Some of you haven’t only heard these stories; you’ve lived them. You know firsthand what it is like to see the fruit of the Spirit traded for the rotten works of the flesh. Nothing will damage a church like falsehood, hate, and divisiveness.
Meanness should never be associated with a believer in Christ; nor should spite and vitriol ever find a foothold in our fellowship.
But there is another way a church can be destroyed. And this type of destruction is more insidious because it is more difficult to detect.
I’m talking about the church where everyone is kind to one another, but no one really loves.
Kindness vs. Love
Kindness, rightly understood, is a Christian virtue, a manner of being that is shaped by love. We are kind when we treat one another the way we want to be treated. We are kind when we lend a sympathetic ear, when we bear with others despite their faults, when we respond to conflict with empathy and gentleness.
But kindness and love are not the same thing, and whenever we separate kindness from love, we unleash a vice that masquerades as a virtue. Kindness apart from love devolves into mere “niceness,” and too often, niceties are employed to hide the disease of lovelessness.
The Kindness That Kills
How does kindness kill a church? By masking our indifference toward one another.
In The Problem of Pain, C. S. Lewis explains what kindness divorced from love looks like:
Kindness cares not whether its object becomes good or bad, provided that it escapes suffering… It is for people whom we care nothing about that we demand happiness on any terms: with our friends, our lovers, our children, we are exacting and would rather see them suffer than be happy in contemptible and estranging modes.
Lewis is right. We don’t treat the people we love with mere “kindness.”
Our desire for our children to be good outranks our desire for our children to be comfortable. It is the indifferent parent who “kindly” permits a child to play video games all day long. It is a loving parent who does the hard work of instilling in a child a good work ethic.
The parents who love are those who want their children to become all they were created to be. For this reason, we are willing to put children through temporary discomfort and challenge their ideas of what they need to be “happy”in order to see them grow into maturity, even if it means a rebuke, a difficult conversation, or a loss of privileges.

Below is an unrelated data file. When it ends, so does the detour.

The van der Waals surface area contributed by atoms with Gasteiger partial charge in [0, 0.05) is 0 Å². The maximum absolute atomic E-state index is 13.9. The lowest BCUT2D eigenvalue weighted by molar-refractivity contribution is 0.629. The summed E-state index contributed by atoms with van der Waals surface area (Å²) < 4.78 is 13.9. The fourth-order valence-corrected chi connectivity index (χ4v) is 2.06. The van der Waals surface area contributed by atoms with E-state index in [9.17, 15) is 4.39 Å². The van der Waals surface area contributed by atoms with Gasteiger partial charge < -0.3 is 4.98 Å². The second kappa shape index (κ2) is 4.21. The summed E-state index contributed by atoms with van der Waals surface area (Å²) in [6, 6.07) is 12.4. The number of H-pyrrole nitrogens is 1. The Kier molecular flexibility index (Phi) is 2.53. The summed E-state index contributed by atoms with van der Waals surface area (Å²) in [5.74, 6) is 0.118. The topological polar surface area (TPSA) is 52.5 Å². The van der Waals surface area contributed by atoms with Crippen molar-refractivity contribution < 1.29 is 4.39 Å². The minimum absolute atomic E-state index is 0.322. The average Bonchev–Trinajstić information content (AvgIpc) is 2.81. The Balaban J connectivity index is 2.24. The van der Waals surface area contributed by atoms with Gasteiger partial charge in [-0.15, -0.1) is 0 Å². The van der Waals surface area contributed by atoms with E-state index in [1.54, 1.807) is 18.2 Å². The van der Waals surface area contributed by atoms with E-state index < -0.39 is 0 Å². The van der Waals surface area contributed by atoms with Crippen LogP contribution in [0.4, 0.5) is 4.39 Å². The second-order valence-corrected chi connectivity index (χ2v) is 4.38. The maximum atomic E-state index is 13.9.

The “kindness” that kills a church, on the other hand, is unwilling to put in the hard work of love. It is a subtle form of contempt, an unwillingness to rock someone’s boat when you can clearly see it sinking.
Kindness Grounded in Love
Love wants the best for the beloved, and true Christian kindness is grounded in a robust understanding of love. Lewis again:
If God is Love, then He is, by definition, something more than mere kindness. To ask that God’s love should be content with us as we are is to ask that God should cease to be God. Because He is what He is, His Love must be impeded and repelled by certain stains in our present character, and because He already so deeply loves us, He must labor to make us more lovable.
As those who are made in God’s image, learning to love as He loves, we are called to stir up our brothers and sisters to love and good deeds, and by love, we mean Christian love, not the sappy, sentimentalized caricature in our world that reduces love to tolerance or approval.
We imagine a loving church as a place where where everyone is all smiles, where no one is ever in conflict, where people are coddled and affirmed and can leave a worship service feeling inspired. But God’s love shatters such misconceptions.
The friend who truly loves me doesn’t nod to me kindly as I stray into danger, but calls me out for dishonesty, opens my eyes to my selfishness, and fights for me and the person God wants me to become instead of fighting against me by ignoring my flaws.
So, what does a loving church look like? Lewis, again, challenges our preconceived notions of what a God-like kind of love is:
Love demands the perfecting of the beloved (the growth, betterment, healing, improvement, uprightness, and goodness of the beloved). Love may forgive all infirmities and love still in spite of them; but Love cannot cease to will their removal. Love is more sensitive than even hatred itself to every blemish in the beloved. Love forgives constantly but condones least. Love is pleased with little, but demands all.
May God fill our churches with love that is “more stern and splendid” than mere kindness.